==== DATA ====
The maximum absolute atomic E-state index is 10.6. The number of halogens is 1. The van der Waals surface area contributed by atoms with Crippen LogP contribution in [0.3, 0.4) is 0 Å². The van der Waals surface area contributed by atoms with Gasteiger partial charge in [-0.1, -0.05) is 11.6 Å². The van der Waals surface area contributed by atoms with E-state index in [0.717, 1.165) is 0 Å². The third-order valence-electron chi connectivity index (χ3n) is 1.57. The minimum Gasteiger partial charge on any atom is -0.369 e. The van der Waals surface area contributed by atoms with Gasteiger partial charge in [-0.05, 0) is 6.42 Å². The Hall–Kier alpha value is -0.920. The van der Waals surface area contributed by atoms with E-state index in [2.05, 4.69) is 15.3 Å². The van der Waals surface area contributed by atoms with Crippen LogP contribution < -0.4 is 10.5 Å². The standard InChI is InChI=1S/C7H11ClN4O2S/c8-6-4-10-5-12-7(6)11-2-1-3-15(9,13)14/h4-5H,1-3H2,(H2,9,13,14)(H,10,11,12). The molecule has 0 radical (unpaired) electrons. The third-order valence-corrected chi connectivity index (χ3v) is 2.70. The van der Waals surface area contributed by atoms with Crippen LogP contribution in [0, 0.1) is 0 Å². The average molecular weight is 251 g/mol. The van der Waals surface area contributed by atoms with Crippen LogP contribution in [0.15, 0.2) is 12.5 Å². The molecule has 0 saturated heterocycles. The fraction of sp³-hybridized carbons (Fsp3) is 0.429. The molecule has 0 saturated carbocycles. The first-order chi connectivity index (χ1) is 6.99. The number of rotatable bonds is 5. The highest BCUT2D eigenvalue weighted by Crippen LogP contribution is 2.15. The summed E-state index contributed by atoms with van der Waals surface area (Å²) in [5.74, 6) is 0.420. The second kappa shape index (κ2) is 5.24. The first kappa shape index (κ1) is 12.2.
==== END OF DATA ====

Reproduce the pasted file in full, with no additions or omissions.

The maximum absolute atomic E-state index is 10.6. The number of halogens is 1. The van der Waals surface area contributed by atoms with Crippen LogP contribution in [0.3, 0.4) is 0 Å². The van der Waals surface area contributed by atoms with Gasteiger partial charge in [-0.1, -0.05) is 11.6 Å². The van der Waals surface area contributed by atoms with E-state index in [0.717, 1.165) is 0 Å². The third-order valence-electron chi connectivity index (χ3n) is 1.57. The minimum Gasteiger partial charge on any atom is -0.369 e. The van der Waals surface area contributed by atoms with Gasteiger partial charge in [-0.05, 0) is 6.42 Å². The Hall–Kier alpha value is -0.920. The van der Waals surface area contributed by atoms with E-state index in [2.05, 4.69) is 15.3 Å². The van der Waals surface area contributed by atoms with Crippen LogP contribution < -0.4 is 10.5 Å². The standard InChI is InChI=1S/C7H11ClN4O2S/c8-6-4-10-5-12-7(6)11-2-1-3-15(9,13)14/h4-5H,1-3H2,(H2,9,13,14)(H,10,11,12). The molecule has 0 radical (unpaired) electrons. The third-order valence-corrected chi connectivity index (χ3v) is 2.70. The van der Waals surface area contributed by atoms with Crippen LogP contribution in [0, 0.1) is 0 Å². The average molecular weight is 251 g/mol. The van der Waals surface area contributed by atoms with Crippen LogP contribution in [0.15, 0.2) is 12.5 Å². The molecule has 0 saturated heterocycles. The fraction of sp³-hybridized carbons (Fsp3) is 0.429. The molecule has 0 saturated carbocycles. The first-order chi connectivity index (χ1) is 6.99. The number of rotatable bonds is 5. The highest BCUT2D eigenvalue weighted by Crippen LogP contribution is 2.15. The summed E-state index contributed by atoms with van der Waals surface area (Å²) in [5.74, 6) is 0.420. The second kappa shape index (κ2) is 5.24. The first kappa shape index (κ1) is 12.2.